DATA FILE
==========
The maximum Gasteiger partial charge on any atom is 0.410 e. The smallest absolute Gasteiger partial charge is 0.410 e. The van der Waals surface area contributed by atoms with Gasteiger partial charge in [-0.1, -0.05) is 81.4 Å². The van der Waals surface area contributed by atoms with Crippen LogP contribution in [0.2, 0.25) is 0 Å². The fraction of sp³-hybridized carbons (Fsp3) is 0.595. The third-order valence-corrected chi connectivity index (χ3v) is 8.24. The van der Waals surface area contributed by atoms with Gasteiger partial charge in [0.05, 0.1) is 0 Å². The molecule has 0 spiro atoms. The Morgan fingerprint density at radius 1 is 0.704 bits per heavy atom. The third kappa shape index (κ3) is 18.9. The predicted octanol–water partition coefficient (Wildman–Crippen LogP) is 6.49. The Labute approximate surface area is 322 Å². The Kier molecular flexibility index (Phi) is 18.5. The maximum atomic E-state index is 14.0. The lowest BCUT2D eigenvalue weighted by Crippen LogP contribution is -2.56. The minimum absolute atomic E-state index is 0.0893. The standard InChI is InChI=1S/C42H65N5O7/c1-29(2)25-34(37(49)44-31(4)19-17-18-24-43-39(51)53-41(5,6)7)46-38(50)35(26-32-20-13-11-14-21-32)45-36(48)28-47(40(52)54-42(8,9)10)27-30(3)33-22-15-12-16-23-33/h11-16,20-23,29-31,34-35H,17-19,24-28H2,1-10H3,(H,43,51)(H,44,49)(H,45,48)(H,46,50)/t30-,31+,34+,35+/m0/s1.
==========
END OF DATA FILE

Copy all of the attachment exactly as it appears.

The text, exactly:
The maximum Gasteiger partial charge on any atom is 0.410 e. The smallest absolute Gasteiger partial charge is 0.410 e. The van der Waals surface area contributed by atoms with Gasteiger partial charge in [-0.1, -0.05) is 81.4 Å². The van der Waals surface area contributed by atoms with Crippen LogP contribution in [0.2, 0.25) is 0 Å². The fraction of sp³-hybridized carbons (Fsp3) is 0.595. The third-order valence-corrected chi connectivity index (χ3v) is 8.24. The van der Waals surface area contributed by atoms with Gasteiger partial charge in [0.05, 0.1) is 0 Å². The molecule has 0 spiro atoms. The Morgan fingerprint density at radius 1 is 0.704 bits per heavy atom. The third kappa shape index (κ3) is 18.9. The predicted octanol–water partition coefficient (Wildman–Crippen LogP) is 6.49. The Labute approximate surface area is 322 Å². The Kier molecular flexibility index (Phi) is 18.5. The maximum atomic E-state index is 14.0. The lowest BCUT2D eigenvalue weighted by Crippen LogP contribution is -2.56. The minimum absolute atomic E-state index is 0.0893. The standard InChI is InChI=1S/C42H65N5O7/c1-29(2)25-34(37(49)44-31(4)19-17-18-24-43-39(51)53-41(5,6)7)46-38(50)35(26-32-20-13-11-14-21-32)45-36(48)28-47(40(52)54-42(8,9)10)27-30(3)33-22-15-12-16-23-33/h11-16,20-23,29-31,34-35H,17-19,24-28H2,1-10H3,(H,43,51)(H,44,49)(H,45,48)(H,46,50)/t30-,31+,34+,35+/m0/s1.